Nelson Mandela Foundation

Mandelas Prison Card 1

Nelson Mandela's prison card shows the date of his incarceration at Robben Island as 27/05/1963

It was 27 May 1963, and just over six months since he had been sentenced to five years in prison for leaving the country without a passport and inciting workers to strike.

Contrary to what some believe, prisoners are not sentenced to a particular prison; they are sentenced by the courts and the prison authorities decide where to send them. In Mr Mandela’s case, he started serving his five-year sentence at Pretoria Local Prison after he was sentenced on 7 November 1962.

Without any warning, on Monday 27 May 1963 he was transferred to the bitterly cold Robben Island, where he faced the harshest of his periods in prison. On the first day the prisoners had to remove every item of clothing and throw them into water, and then dress in the cold, soaked garments.

A couple of years after his release, he related the following story from this part of his imprisonment:

“This Captain says, ‘Now why is your hair long?’ to one of us. Now he chose a chap, you know, who was very gentle, a gentleman, you know, didn't want to quarrel with anybody, wouldn't hurt a fly and he was finding it difficult to answer. So this Captain says, ‘I’m talking to you! You know the regulations! Your hair should have been cut off!’ … So I say to him, ‘Now look here.’ Oh, it was enough! I couldn’t continue with the sentence. He says, ‘never talk to me like that!’ and he was now advancing. So I say, ‘You dare touch me ... by the time I'm finished with you, you will be as poor as a church mouse.’ Well, he stopped ... I was frightened; it was not because I was courageous, but one had to put up a front and so he stopped.”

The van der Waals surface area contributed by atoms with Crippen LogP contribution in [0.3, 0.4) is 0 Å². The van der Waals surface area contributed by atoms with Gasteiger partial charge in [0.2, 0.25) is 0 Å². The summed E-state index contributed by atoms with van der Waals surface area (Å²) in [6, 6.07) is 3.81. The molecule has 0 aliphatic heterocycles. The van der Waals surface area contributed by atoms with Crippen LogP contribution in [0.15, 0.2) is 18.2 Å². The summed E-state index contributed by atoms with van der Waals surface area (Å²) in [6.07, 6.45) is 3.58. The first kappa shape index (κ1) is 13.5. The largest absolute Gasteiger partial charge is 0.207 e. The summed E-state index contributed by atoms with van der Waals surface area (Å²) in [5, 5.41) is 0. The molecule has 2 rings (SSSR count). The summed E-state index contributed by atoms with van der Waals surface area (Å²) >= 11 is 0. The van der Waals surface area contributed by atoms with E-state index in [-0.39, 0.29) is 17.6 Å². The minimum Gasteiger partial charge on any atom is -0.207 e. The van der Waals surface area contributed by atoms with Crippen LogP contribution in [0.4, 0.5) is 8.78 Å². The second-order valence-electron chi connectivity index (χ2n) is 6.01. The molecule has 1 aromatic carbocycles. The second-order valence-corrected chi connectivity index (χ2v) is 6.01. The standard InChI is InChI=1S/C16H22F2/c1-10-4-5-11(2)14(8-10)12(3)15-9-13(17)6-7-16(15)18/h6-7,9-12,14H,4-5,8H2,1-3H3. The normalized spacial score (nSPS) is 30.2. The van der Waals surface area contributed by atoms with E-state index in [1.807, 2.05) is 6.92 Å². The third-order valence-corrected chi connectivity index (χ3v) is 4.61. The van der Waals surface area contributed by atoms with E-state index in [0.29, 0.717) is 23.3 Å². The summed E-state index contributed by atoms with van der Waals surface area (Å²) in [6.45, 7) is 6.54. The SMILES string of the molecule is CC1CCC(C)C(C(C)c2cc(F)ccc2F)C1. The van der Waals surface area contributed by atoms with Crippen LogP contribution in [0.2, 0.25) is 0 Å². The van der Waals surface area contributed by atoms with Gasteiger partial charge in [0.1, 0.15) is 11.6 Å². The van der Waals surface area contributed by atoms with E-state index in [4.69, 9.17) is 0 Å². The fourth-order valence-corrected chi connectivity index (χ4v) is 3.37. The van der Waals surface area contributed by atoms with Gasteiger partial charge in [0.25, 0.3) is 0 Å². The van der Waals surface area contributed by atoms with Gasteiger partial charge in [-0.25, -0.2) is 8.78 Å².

Woc 62

A warrant of committal issued on November 7 1962, by the Supreme Court of South Africa

On 12 June 1963, two weeks after his arrival on the Island, and again without notice, Mr Mandela was transferred back to Pretoria. At the time it was suggested that it was to “protect” him from members of the PAC, an assertion he disputes.

“They issued a statement to the effect that they moved me from Robben Island because the PAC wanted to assault me, which was absolutely untrue … these were youngsters in their 20s … very respectful and they wanted a lot of information from me. And after work I spent a lot of time conversing with them ... Then, when I subsequently went back, after the Rivonia Trial, a Colonel said to me, ‘We had to rush you back to Pretoria because we discovered we had made a mistake. We had transferred you without proper authority to Robben Island.’”

It has been assumed that the Rivonia Trial was the reason for his transfer back to Pretoria, but he was moved almost a month before the 11 July 1963 raid on Liliesleaf farm in Rivonia, in which a number of his comrades were captured.

In October he met them for the first time as they emerged from 90-day detention, and they first appeared in court on 9 October 1963.

On 12 June 1964, the day after having been convicted of sabotage, Mr Mandela and seven others were sentenced to life imprisonment. On 13 June – almost a year to the day since he had left the Island – he, Govan Mbeki, Walter Sisulu, Raymond Mhlaba, Ahmed Kathrada, Elias Motsoaledi and Andrew Mlangeni arrived on Robben Island. Denis Goldberg, because he was white, was sent to Pretoria.